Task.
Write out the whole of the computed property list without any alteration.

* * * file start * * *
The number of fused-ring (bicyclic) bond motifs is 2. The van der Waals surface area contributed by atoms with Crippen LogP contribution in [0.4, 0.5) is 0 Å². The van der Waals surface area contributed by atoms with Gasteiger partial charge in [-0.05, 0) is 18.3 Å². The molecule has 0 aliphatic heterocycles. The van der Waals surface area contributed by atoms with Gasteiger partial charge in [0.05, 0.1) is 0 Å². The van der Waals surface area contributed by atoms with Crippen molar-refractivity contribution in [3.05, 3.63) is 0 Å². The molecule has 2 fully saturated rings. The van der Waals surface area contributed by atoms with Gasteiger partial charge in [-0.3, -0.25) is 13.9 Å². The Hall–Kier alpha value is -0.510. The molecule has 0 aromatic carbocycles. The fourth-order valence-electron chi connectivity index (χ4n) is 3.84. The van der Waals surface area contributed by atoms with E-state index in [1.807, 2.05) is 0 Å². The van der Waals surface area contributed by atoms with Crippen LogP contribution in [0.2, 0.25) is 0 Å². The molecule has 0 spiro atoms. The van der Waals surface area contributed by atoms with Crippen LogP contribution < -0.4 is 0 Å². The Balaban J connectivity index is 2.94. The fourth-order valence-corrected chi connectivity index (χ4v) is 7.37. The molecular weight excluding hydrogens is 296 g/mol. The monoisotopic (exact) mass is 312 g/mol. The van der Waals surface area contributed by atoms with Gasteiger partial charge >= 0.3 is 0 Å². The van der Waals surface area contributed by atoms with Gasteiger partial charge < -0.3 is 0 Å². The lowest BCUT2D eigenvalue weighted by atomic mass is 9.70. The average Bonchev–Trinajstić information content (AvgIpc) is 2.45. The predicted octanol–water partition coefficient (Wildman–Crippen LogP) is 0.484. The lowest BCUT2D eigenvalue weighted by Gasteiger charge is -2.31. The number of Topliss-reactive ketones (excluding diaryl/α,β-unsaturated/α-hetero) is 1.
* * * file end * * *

The number of fused-ring (bicyclic) bond motifs is 2. The van der Waals surface area contributed by atoms with Crippen LogP contribution in [0.4, 0.5) is 0 Å². The van der Waals surface area contributed by atoms with Gasteiger partial charge in [-0.05, 0) is 18.3 Å². The molecule has 0 aliphatic heterocycles. The van der Waals surface area contributed by atoms with Gasteiger partial charge in [0.05, 0.1) is 0 Å². The van der Waals surface area contributed by atoms with Crippen molar-refractivity contribution in [3.05, 3.63) is 0 Å². The molecule has 2 fully saturated rings. The van der Waals surface area contributed by atoms with Gasteiger partial charge in [-0.3, -0.25) is 13.9 Å². The Hall–Kier alpha value is -0.510. The molecule has 0 aromatic carbocycles. The fourth-order valence-electron chi connectivity index (χ4n) is 3.84. The van der Waals surface area contributed by atoms with E-state index in [1.807, 2.05) is 0 Å². The van der Waals surface area contributed by atoms with Crippen LogP contribution in [0.2, 0.25) is 0 Å². The molecule has 0 spiro atoms. The van der Waals surface area contributed by atoms with Crippen LogP contribution < -0.4 is 0 Å². The Balaban J connectivity index is 2.94. The fourth-order valence-corrected chi connectivity index (χ4v) is 7.37. The molecular weight excluding hydrogens is 296 g/mol. The monoisotopic (exact) mass is 312 g/mol. The van der Waals surface area contributed by atoms with Gasteiger partial charge >= 0.3 is 0 Å². The van der Waals surface area contributed by atoms with Gasteiger partial charge < -0.3 is 0 Å². The lowest BCUT2D eigenvalue weighted by atomic mass is 9.70. The average Bonchev–Trinajstić information content (AvgIpc) is 2.45. The predicted octanol–water partition coefficient (Wildman–Crippen LogP) is 0.484. The lowest BCUT2D eigenvalue weighted by Gasteiger charge is -2.31. The number of Topliss-reactive ketones (excluding diaryl/α,β-unsaturated/α-hetero) is 1.